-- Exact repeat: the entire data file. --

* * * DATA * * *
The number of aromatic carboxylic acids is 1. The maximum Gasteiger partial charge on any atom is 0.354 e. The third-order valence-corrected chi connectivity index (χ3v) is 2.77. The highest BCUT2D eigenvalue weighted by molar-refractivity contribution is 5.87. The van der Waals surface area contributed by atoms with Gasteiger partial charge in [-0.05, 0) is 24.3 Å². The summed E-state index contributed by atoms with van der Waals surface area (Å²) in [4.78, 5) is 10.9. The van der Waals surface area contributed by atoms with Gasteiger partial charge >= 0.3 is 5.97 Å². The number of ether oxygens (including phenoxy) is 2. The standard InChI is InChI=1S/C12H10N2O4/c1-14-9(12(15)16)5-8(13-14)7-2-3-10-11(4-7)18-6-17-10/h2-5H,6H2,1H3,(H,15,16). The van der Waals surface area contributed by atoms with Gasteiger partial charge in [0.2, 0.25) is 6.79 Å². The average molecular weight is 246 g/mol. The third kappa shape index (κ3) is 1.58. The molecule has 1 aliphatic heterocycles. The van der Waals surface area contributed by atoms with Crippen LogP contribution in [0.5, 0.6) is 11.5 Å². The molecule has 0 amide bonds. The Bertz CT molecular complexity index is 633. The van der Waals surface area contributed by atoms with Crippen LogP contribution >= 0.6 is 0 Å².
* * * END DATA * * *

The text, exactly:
The number of aromatic carboxylic acids is 1. The maximum Gasteiger partial charge on any atom is 0.354 e. The third-order valence-corrected chi connectivity index (χ3v) is 2.77. The highest BCUT2D eigenvalue weighted by molar-refractivity contribution is 5.87. The van der Waals surface area contributed by atoms with Gasteiger partial charge in [-0.05, 0) is 24.3 Å². The summed E-state index contributed by atoms with van der Waals surface area (Å²) in [4.78, 5) is 10.9. The van der Waals surface area contributed by atoms with Gasteiger partial charge >= 0.3 is 5.97 Å². The number of ether oxygens (including phenoxy) is 2. The standard InChI is InChI=1S/C12H10N2O4/c1-14-9(12(15)16)5-8(13-14)7-2-3-10-11(4-7)18-6-17-10/h2-5H,6H2,1H3,(H,15,16). The van der Waals surface area contributed by atoms with Gasteiger partial charge in [0.2, 0.25) is 6.79 Å². The average molecular weight is 246 g/mol. The third kappa shape index (κ3) is 1.58. The molecule has 1 aliphatic heterocycles. The van der Waals surface area contributed by atoms with Crippen LogP contribution in [0.5, 0.6) is 11.5 Å². The molecule has 0 amide bonds. The Bertz CT molecular complexity index is 633. The van der Waals surface area contributed by atoms with Crippen LogP contribution >= 0.6 is 0 Å².